To optimize technology investments, improve customer offerings, and scale efficiency gains, leading Financial Services Institutions (FSIs) around the globe are working closely with major technology players. Together, Oliver Wyman and Amazon Web Services (AWS) have developed a robust methodology to help FSIs evaluate, prioritize, and communicate their technology investments.
The COVID-19 pandemic has underscored the need for digital channels and foreshadowed the consequences of ignoring digital transformation plans. Mastering technology investments has become an essential skill for FSIs to maintain a competitive edge — “those who unlock the value will not only survive today but thrive for years to come.”
Key drivers shaping today’s technology investments
Many FSIs are reprioritizing strategic technology investments, aiming to relieve pressure on older systems, cut costs, respond to evolving customer needs, adapt to new security requirements, and maintain compliance. There are four drivers that are likely to determine the technology investment agenda.
1. Expensive legacy technology
Most FSIs suffer from the burden of legacy technology and inflexible applications that impede productivity gains. Fearful of the complexity and risks of re-platforming core systems, many companies persevere with outmoded, costly legacy Information Technology (IT). In fact, close to 70 percent of IT budgets are relegated to simply run, leaving only 30 percent to grow and transform. Firms that prioritize retiring outdated technology can reallocate budgets to invest in innovation.
FSIs need to modernize the way data, products, services, and partnerships are established. Modernizing legacy systems eliminates data silos so FSIs can analyze customers’ data in real time, speed up processing, quickly deploy features, and streamline updates. New, cloud- based technologies provide FSIs with more business resiliency by lowering infrastructure and capital expenditures.
2. Evolving customer expectations
As a result of the pandemic, there was a dramatic increase in digital activities, cementing fundamental changes in the way consumers interact with FSIs. Cash transactions, for example, decreased by up to 50 percent in some European countries, and payment providers reported significant growth in contactless transactions. Customers have increased their use of mobile apps to schedule payments, access customer support, and assess new products. A seamless digital experience with personalized engagement and reporting has become today’s baseline.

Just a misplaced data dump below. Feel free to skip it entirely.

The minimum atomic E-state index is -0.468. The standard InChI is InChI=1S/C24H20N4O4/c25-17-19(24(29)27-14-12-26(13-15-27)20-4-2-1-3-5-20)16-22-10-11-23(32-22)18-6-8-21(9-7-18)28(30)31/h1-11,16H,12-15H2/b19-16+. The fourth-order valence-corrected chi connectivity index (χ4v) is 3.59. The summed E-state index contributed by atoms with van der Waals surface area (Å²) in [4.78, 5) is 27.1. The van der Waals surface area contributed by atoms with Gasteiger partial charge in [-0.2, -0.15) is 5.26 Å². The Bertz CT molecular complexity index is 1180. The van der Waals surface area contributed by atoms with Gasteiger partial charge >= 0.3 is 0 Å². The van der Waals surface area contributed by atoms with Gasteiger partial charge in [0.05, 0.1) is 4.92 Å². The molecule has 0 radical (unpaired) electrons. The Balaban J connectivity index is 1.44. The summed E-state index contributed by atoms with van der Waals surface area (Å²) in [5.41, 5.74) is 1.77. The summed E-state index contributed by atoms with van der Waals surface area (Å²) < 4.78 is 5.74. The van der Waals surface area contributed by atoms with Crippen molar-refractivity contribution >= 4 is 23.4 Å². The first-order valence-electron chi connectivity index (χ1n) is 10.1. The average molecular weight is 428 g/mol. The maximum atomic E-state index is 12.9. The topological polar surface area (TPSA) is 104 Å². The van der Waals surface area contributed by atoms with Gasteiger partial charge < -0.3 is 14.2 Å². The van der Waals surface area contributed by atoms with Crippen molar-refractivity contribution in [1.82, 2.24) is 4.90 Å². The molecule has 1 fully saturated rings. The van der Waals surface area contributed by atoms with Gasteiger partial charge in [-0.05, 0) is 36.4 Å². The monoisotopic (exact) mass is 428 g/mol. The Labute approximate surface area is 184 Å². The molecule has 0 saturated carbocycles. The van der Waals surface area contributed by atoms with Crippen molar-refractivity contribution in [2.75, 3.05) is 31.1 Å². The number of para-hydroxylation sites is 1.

In response, FSIs are evaluating the best channels, systems, and features needed to most effectively meet customer expectations and achieve a return on investment (ROI).
3. New cybersecurity risks
Transitioning almost overnight to remote working environments created additional IT vulnerabilities for FSIs. With the shift to remote operations, they incurred new risks around data theft, fraud in remote authentication, application validation, and phishing via new channels.
Going forward, FSIs will need to protect against new forms of fraud and develop new flagging for breaches and data theft. Already, more than a third of FSIs have made changes to their technology infrastructure to improve the security of employees who are working remotely.
4. Changing regulatory requirements
The pandemic added new responsibilities on FSIs to collaborate with local governments on payment deferral requests, mortgage relief, and stimulus disbursements. FSIs were already logging different patterns of behaviors that would require redefinition of their risk measurement and modelling with credit risk at the top of their agenda. Industry-leading FSIs are working to derive new insights and trends from this data as it can directly link to the firm’s profitability.
Regulators will likely require FSIs to more frequently and dynamically measure risk at the customer and overall institutional portfolio level, with ad-hoc, real-time risk reporting being one of the potential requirements in the near future. Hence, FSIs will also have to modernize existing risk platforms and develop new processes to manage credit risk, liquidity risk, and market risks to their portfolio.
These four drivers underscore the need for technology investment so that FSIs can stay profitable and competitive. The challenge is for FSIs to quickly and easily substantiate technology investments to deliver the business of the future, faster.